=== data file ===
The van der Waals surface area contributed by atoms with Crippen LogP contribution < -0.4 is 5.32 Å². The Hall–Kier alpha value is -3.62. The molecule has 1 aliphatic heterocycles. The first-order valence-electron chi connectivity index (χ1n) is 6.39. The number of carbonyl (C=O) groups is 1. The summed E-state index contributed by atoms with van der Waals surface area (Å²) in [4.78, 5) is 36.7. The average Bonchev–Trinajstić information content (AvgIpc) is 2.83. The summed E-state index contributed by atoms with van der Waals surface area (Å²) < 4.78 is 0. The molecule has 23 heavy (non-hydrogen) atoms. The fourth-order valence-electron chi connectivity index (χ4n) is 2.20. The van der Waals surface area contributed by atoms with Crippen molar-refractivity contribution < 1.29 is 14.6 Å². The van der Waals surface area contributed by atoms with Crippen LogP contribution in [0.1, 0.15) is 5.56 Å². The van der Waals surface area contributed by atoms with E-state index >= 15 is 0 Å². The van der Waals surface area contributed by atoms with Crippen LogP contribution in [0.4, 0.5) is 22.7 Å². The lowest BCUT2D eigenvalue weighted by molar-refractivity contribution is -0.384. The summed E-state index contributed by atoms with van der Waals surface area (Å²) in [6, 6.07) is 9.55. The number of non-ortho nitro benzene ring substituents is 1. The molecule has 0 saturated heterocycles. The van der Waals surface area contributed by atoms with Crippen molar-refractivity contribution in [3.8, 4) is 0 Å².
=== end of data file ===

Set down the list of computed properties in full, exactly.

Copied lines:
The van der Waals surface area contributed by atoms with Crippen LogP contribution < -0.4 is 5.32 Å². The Hall–Kier alpha value is -3.62. The molecule has 1 aliphatic heterocycles. The first-order valence-electron chi connectivity index (χ1n) is 6.39. The number of carbonyl (C=O) groups is 1. The summed E-state index contributed by atoms with van der Waals surface area (Å²) in [4.78, 5) is 36.7. The average Bonchev–Trinajstić information content (AvgIpc) is 2.83. The summed E-state index contributed by atoms with van der Waals surface area (Å²) < 4.78 is 0. The molecule has 23 heavy (non-hydrogen) atoms. The fourth-order valence-electron chi connectivity index (χ4n) is 2.20. The van der Waals surface area contributed by atoms with Crippen molar-refractivity contribution < 1.29 is 14.6 Å². The van der Waals surface area contributed by atoms with Crippen LogP contribution in [0.1, 0.15) is 5.56 Å². The van der Waals surface area contributed by atoms with E-state index >= 15 is 0 Å². The van der Waals surface area contributed by atoms with Crippen LogP contribution in [0.4, 0.5) is 22.7 Å². The lowest BCUT2D eigenvalue weighted by molar-refractivity contribution is -0.384. The summed E-state index contributed by atoms with van der Waals surface area (Å²) in [6, 6.07) is 9.55. The number of non-ortho nitro benzene ring substituents is 1. The molecule has 0 saturated heterocycles. The van der Waals surface area contributed by atoms with Crippen molar-refractivity contribution in [3.8, 4) is 0 Å².